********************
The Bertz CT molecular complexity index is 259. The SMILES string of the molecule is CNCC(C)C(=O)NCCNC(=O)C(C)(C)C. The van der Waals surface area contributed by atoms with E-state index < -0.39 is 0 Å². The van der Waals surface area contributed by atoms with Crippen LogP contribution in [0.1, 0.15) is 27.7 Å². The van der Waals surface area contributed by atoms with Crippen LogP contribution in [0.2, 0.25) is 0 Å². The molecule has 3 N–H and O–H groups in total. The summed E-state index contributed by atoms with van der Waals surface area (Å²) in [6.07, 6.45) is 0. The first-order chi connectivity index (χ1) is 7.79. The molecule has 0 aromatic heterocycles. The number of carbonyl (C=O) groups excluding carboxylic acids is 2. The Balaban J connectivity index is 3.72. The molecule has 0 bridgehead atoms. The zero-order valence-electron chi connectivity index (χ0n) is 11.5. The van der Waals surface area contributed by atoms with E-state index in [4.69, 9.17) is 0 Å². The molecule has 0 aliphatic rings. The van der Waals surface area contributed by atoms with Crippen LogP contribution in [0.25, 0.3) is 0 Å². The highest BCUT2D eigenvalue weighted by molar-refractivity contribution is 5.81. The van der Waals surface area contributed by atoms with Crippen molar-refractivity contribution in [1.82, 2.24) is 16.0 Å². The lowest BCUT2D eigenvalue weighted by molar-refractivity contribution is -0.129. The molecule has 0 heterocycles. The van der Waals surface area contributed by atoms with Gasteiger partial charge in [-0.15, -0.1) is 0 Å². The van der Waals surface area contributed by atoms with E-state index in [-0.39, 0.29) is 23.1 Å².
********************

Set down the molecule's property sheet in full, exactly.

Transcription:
The Bertz CT molecular complexity index is 259. The SMILES string of the molecule is CNCC(C)C(=O)NCCNC(=O)C(C)(C)C. The van der Waals surface area contributed by atoms with E-state index < -0.39 is 0 Å². The van der Waals surface area contributed by atoms with Crippen LogP contribution in [0.1, 0.15) is 27.7 Å². The van der Waals surface area contributed by atoms with Crippen LogP contribution in [0.2, 0.25) is 0 Å². The molecule has 3 N–H and O–H groups in total. The summed E-state index contributed by atoms with van der Waals surface area (Å²) in [6.07, 6.45) is 0. The first-order chi connectivity index (χ1) is 7.79. The molecule has 0 aromatic heterocycles. The number of carbonyl (C=O) groups excluding carboxylic acids is 2. The Balaban J connectivity index is 3.72. The molecule has 0 bridgehead atoms. The zero-order valence-electron chi connectivity index (χ0n) is 11.5. The van der Waals surface area contributed by atoms with E-state index in [4.69, 9.17) is 0 Å². The molecule has 0 aliphatic rings. The van der Waals surface area contributed by atoms with Crippen LogP contribution in [0.25, 0.3) is 0 Å². The highest BCUT2D eigenvalue weighted by molar-refractivity contribution is 5.81. The van der Waals surface area contributed by atoms with Crippen molar-refractivity contribution in [1.82, 2.24) is 16.0 Å². The lowest BCUT2D eigenvalue weighted by molar-refractivity contribution is -0.129. The molecule has 0 heterocycles. The van der Waals surface area contributed by atoms with Gasteiger partial charge in [-0.15, -0.1) is 0 Å². The van der Waals surface area contributed by atoms with E-state index in [-0.39, 0.29) is 23.1 Å².